On front line send you, tax the hell out you
And just like any other country, it will fuck you, up you

I will +1 the “Help the individual if you can (and presumably want to), vote and work to change the system that forces them to beg for assistance in the first place” ideas.

If you don’t want to help that person or are unable to, that’s fine, but don’t blame them for the system. We shouldn’t have to have food banks to feed starving children in first-world countries either. But we do. To refuse to help just because the world is a shitty place is to make the world a shittier place.

I would contribute for living expenses, but not for medical bills. People should just let the medical bills go unpaid if they can’t afford to pay them: doctors and hospitals are much richer than I am.

I often contribute to GFM appeals. If the cause moves me, I’ll do it even if I don’t know the people. I don’t care what they use the money for-- medical bills, mortgage, funeral expenses. I’ve been dead broke in my life and people helped me out, so now that I’m not broke, I pay it forward. I’ve contributed anywhere from $50 to $2,000 and always anonymously.

People should not have to do these appeals for medical expenses. It’s wrong, but it’s the reality in this country. All I can say is thank goodness I didn’t get diagnosed with breast cancer until I was on Medicare.

You didn’t mention if your colleague has a husband. I’m assuming she does not?

(BTW, you have a significant typo in your first sentence.)

Contribute if you want to. I have sent money to GFMs several times; the one that comes to mind first was the HS classmate who died suddenly, had 2 teenage daughters and a husband on disability, and no life insurance.

When I worked for the public library system, the most important thing I learned was that whenever I sent out a press release to make sure there was an “L” in the word public.


Candidates who oppose universal health care respond with the argument that charitable giving should, and does, pay what users cannot pay… So, by donating to such charities, including GFMe, you are feeding the monster. And encouraging the heath care industry to aggressively enforce debt collection.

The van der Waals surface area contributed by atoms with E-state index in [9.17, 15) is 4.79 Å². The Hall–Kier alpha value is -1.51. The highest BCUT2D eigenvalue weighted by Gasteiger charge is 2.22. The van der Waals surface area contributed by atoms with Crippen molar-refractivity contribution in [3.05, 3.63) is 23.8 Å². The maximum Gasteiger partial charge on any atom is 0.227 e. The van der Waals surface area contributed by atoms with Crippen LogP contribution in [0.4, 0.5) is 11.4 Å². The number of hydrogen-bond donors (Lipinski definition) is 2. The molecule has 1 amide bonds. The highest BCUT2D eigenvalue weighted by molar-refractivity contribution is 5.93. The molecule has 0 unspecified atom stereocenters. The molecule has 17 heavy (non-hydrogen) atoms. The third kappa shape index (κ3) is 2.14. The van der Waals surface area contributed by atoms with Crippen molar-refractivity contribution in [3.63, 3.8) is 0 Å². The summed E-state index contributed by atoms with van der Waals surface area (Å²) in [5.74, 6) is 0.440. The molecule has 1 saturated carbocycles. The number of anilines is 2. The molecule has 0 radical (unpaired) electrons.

But the alternative is unconscionable.

This seems like a flavor of accelerationism to me (if the system is collapsing, let’s collapse it faster and more dramatically so as to stoke the popular outrage that will change it). The principle is perfectly rational, but it freaks me out a little to see how some people are so eager to throw other people under the bus, for benefits that the victim may never live to see.

I’m generally against accelerationism. When I see someone express an accelerationist attitude, I generally hope it’s a nothing more than a brief thought experiment of “how can I make good things come faster”, that rapidly concludes with “I have to consciously hurt people, with no real endgame in mind, and that’s probably bad.”

The fact that there are GoFundMe compaigns for medical costs is heinous and a symptom of a failed system.

You want to help your colleague?
Short term: Donate your colleague’s GoFundMe compaign.
Mid to long term: Openly support political parties and politicians who support single-payer healthcare. Make noise. Write letters, call your representative, etc. Do something.

For me, it was to make sure there was an “O” in Headcount.

IMHO you need to set aside the GoFundMe aspect, and your opinions about the US medical/insurance system.

A person you know is in need and has asked for help. Do you help?

Yowie. :astonished: